I grew up listening to obvious 90’s undergound and overground music. Bought Nirvana & Green Day bootleg CD’s with my allowance. Then in middle-school and high school got WAY into hardcore and punk. I had a hardcore band with Pete (original Nodzzz drummer) which put out a bunch of records and toured the US. We broke up before our senior year. I think the ideas about family and personal history have more to do with growing up in my strange, bizarrely affluent New Jersey hometown, which is what “Ye Olde Indian Towne” is about, and its nod to Bruce Springsteen who was a resident there. Now I think less about hardcore & punk, and more about Bruce. His lyrics have so much data.
The bandâ€™s roots are in Olympia. What kind of impact did the Olympia scene have on your musical interests?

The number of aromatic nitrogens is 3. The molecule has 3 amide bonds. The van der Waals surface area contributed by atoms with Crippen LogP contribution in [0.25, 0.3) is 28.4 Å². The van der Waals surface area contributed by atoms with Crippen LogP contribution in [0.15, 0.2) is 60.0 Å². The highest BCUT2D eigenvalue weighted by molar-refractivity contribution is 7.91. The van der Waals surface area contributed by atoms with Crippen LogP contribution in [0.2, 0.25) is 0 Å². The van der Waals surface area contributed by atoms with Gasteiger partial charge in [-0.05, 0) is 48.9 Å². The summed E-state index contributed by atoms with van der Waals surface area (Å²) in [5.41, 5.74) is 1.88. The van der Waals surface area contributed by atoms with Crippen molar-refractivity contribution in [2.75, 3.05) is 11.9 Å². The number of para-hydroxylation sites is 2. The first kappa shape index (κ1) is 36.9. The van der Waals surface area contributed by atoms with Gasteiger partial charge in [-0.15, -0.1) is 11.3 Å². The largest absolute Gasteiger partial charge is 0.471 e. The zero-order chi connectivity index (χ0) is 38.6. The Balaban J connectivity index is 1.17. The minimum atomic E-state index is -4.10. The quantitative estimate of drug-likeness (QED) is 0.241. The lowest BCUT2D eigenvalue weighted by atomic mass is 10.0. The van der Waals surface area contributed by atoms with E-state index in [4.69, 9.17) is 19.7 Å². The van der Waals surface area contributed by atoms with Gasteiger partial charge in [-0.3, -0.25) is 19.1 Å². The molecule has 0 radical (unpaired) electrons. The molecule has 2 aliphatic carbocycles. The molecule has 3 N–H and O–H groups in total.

Olympia is the primary reason why NODZZZ exist. First, that’s where me and Sean first met and played music together. Second, when I moved to California my other band called Study Buddies broke up and morphed into Gun Outfit in my absence. I had other close Olympia friends which were doing music when I left too (Sisters, Sex Vid, White Boss), and I wanted to be a part of that scene while I was down here, at CCA. So I spent all my free time, (I had tons), writing Study Buddies-styled songs and learning how to play guitar. I just felt left out! But when Sean moved to SF, the songs came together right away. So the Olympia thing is more about a small community of bands at that time and less about the Beat Happening legacy or anything like that. I love all that stuff though. Eli from LAKE is an active musician in the Olympia scene, and he recorded our LP, actually. For free!